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cyclic and non-cyclic photophosphorylation - Biology

During the process of photosynthesis, the phosphorylation of ADP into ATP by utilizing the energy of sunlight is known as photophosphorylation. Cyclic photophosphorylation takes place in both aerobic as well as anaerobic conditions. Two sources of energy are accessible to live organisms that are sunlight and reduction-oxidation (redox) reactions. Every organism produces ATP, which is recognized as the universal energy currency of all life forms. In photosynthesis, this process usually involves photolysis or photodissociation of water along with a continuous flow of electrons from water to photosystem II in one direction.

In photophosphorylation, light energy gets used to form a high-energy electron donor and a lower-energy electron acceptor. Electrons then move instantaneously from donor to acceptor through a chain of electron transport.

ATP and Reactions

An enzyme known as ATP synthase forms ATP. Both the structure of this enzyme along its associated gene is considerably alike in all recognizable aspects of life. The Calvin cycle is one of the most crucial parts of photosynthesis.

ATP synthase is strengthened by a transmembrane electrochemical potential gradient that is usually as a proton gradient. The function of the electron transport chain is to give a proton gradient. We need several redox reactions to give a transmembrane electrochemical potential gradient which is also known as proton motive force (pmf).

Redox reactions are a type of chemical reaction where electrons are transferred from one donor molecule to another acceptor molecule. The related force that drives these reactions is Gibbs's free energy of the reactants and products. The Gibbs free energy is the energy that is free to work. A reaction of any kind that decreases the entire Gibbs free energy of a system will proceed instantaneously (given that the system is isobaric as well as adiabatic) though the reaction might proceed gradually if it is kinetically inhibited.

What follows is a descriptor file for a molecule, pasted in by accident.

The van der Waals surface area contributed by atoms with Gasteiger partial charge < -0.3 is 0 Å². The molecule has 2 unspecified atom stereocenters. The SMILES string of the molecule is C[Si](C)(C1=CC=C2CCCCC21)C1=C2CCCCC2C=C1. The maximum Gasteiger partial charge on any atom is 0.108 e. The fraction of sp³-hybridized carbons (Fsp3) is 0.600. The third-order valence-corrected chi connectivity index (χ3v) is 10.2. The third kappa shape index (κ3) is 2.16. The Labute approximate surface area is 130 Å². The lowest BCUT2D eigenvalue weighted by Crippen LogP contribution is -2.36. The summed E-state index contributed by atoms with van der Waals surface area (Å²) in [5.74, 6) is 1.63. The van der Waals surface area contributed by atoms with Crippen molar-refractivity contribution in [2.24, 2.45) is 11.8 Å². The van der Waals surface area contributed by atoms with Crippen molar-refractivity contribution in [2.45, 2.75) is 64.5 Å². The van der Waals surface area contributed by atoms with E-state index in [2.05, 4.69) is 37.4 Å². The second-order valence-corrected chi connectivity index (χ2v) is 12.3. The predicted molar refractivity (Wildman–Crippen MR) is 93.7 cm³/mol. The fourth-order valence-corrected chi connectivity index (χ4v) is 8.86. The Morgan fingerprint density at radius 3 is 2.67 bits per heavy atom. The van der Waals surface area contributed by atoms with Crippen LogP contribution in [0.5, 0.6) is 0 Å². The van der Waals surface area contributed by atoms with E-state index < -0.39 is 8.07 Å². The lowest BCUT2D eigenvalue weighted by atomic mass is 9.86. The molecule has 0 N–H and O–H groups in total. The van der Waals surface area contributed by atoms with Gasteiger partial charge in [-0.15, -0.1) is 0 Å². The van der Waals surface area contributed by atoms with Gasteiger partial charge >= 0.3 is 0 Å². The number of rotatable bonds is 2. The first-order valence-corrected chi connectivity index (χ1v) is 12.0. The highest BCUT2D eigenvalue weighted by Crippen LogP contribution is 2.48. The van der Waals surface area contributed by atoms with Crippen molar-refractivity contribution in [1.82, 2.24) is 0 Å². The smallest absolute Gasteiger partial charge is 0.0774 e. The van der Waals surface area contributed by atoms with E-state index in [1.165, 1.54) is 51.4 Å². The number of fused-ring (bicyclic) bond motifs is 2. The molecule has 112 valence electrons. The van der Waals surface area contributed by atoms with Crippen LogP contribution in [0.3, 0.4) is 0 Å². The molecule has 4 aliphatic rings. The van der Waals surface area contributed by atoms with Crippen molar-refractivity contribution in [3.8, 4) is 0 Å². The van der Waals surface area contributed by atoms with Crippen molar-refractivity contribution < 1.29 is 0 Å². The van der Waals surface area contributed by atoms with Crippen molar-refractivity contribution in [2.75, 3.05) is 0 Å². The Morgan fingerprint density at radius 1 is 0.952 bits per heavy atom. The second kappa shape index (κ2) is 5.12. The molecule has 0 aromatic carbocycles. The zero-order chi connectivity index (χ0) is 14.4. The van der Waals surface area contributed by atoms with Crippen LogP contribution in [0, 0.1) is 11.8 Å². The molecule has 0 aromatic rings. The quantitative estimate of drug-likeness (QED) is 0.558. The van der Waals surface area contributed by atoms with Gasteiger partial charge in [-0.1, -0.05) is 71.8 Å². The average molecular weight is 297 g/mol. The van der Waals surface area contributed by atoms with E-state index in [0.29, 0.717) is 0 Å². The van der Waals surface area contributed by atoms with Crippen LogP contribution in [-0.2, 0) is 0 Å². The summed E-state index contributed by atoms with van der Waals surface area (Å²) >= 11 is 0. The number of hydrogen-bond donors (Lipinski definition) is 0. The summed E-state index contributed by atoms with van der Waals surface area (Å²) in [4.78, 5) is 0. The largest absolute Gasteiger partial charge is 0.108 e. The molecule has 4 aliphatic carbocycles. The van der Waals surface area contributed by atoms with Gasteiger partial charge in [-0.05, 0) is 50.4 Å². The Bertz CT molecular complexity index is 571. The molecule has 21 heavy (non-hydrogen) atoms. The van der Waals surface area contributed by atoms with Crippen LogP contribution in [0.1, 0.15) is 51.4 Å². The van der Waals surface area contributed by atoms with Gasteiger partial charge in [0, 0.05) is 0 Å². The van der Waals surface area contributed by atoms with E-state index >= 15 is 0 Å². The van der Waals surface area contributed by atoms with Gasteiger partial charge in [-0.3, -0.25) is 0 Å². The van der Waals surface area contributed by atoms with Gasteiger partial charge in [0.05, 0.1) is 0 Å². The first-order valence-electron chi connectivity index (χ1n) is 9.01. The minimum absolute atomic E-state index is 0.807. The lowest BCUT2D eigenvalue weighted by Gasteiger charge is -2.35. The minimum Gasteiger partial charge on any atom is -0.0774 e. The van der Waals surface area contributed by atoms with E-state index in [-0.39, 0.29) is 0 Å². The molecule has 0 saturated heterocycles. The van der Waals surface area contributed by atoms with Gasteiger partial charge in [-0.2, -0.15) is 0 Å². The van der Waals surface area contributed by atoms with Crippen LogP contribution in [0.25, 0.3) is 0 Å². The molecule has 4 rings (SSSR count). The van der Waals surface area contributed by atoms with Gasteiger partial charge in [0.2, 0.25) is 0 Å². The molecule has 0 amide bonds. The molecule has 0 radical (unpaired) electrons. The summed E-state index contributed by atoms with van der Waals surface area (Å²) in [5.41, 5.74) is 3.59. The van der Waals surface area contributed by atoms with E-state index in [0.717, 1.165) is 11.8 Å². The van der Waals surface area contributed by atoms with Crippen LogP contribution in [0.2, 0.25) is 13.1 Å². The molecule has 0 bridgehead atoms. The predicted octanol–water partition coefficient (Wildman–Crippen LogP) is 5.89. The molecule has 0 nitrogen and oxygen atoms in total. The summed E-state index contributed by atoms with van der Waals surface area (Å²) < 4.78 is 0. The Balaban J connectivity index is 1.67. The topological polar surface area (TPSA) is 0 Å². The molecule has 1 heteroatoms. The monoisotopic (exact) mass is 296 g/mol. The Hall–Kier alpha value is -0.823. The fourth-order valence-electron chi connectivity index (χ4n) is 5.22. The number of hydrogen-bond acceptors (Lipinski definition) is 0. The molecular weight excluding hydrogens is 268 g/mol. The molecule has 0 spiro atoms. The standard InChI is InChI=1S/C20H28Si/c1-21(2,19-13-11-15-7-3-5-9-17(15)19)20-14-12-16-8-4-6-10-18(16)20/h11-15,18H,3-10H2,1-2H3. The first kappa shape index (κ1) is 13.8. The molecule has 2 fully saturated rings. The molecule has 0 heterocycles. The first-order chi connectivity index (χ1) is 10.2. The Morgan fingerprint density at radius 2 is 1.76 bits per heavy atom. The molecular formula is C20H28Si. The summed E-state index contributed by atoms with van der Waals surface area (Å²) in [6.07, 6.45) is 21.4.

The transfer of electrons from a high-energy donor molecule to a lower-energy acceptor molecule can be spatially distinguished into several intermediate redox reactions. This is known as an electron transport chain.

Light reaction

The light reaction occurs in the grana part of the chloroplast. Here, light energy gets transformed into chemical energy in the form of ATP and NADPH. here in the light reaction, the subsequent addition of phosphate in the presence of light or the synthesizing of ATP by cells is termed photophosphorylation.

Dark reaction

Whereas in the dark reaction, the energy produced formerly in the light reaction is used to fixate carbon dioxide molecules into carbohydrates. The location where this process takes place in the stroma of the chloroplasts.

Cyclic Photophosphorylation

The photophosphorylation process which results from the movement of the electrons cyclically for producing ATP molecules is known as cyclic photophosphorylation.

In this process, plant cells gain the ADP and convert it to ATP for instant energy for the cells. This process generally occurs in the thylakoid membrane and utilizes the two Photosystem I and the chlorophyll P700.

When cyclic photophosphorylation takes place, the electrons are sent back to P700 instead of moving inside the NADP from the electron acceptor. This movement that occurs downward of electrons from an acceptor to P700 results in the formation of ATP molecules.

Non-Cyclic Photophosphorylation

The photophosphorylation process which is a result of the movement of the electrons in a constant non-cyclic manner so that synthesizing ATP molecules can use the energy from excited electrons given by photosystem II is termed non-cyclic photophosphorylation.

This process is also known as non-cyclic photophosphorylation due to the loss of electrons by P680 of Photosystem II which gets occupied by P700 of Photosystem I and is not reversed back to P680. Here the entire movement of the electrons is given in a unidirectional or a non-cyclic manner.

During non-cyclic photophosphorylation, the electrons are freed by P700, get taken away by the primary acceptor, and are finally passed on to NADP. Here, the electrons mix with the protons – H+ which is later produced by dividing up the water molecule and reduces NADP to NADPH2.

Difference between Cyclic and Non-Cyclic Photophosphorylation

Cyclic Photophosphorylation Non-Cyclic Photophosphorylation
Only Photosystem I is needed. Both Photosystem I and II are required.
P700 is the active reaction center where it takes place. P680 is the active reaction center where it takes place.
Electrons move in a cyclic manner. Electrons move in a non – cyclic manner.
Electrons can reverse back to Photosystem I. Electrons from Photosystem I get accepted by NADP.





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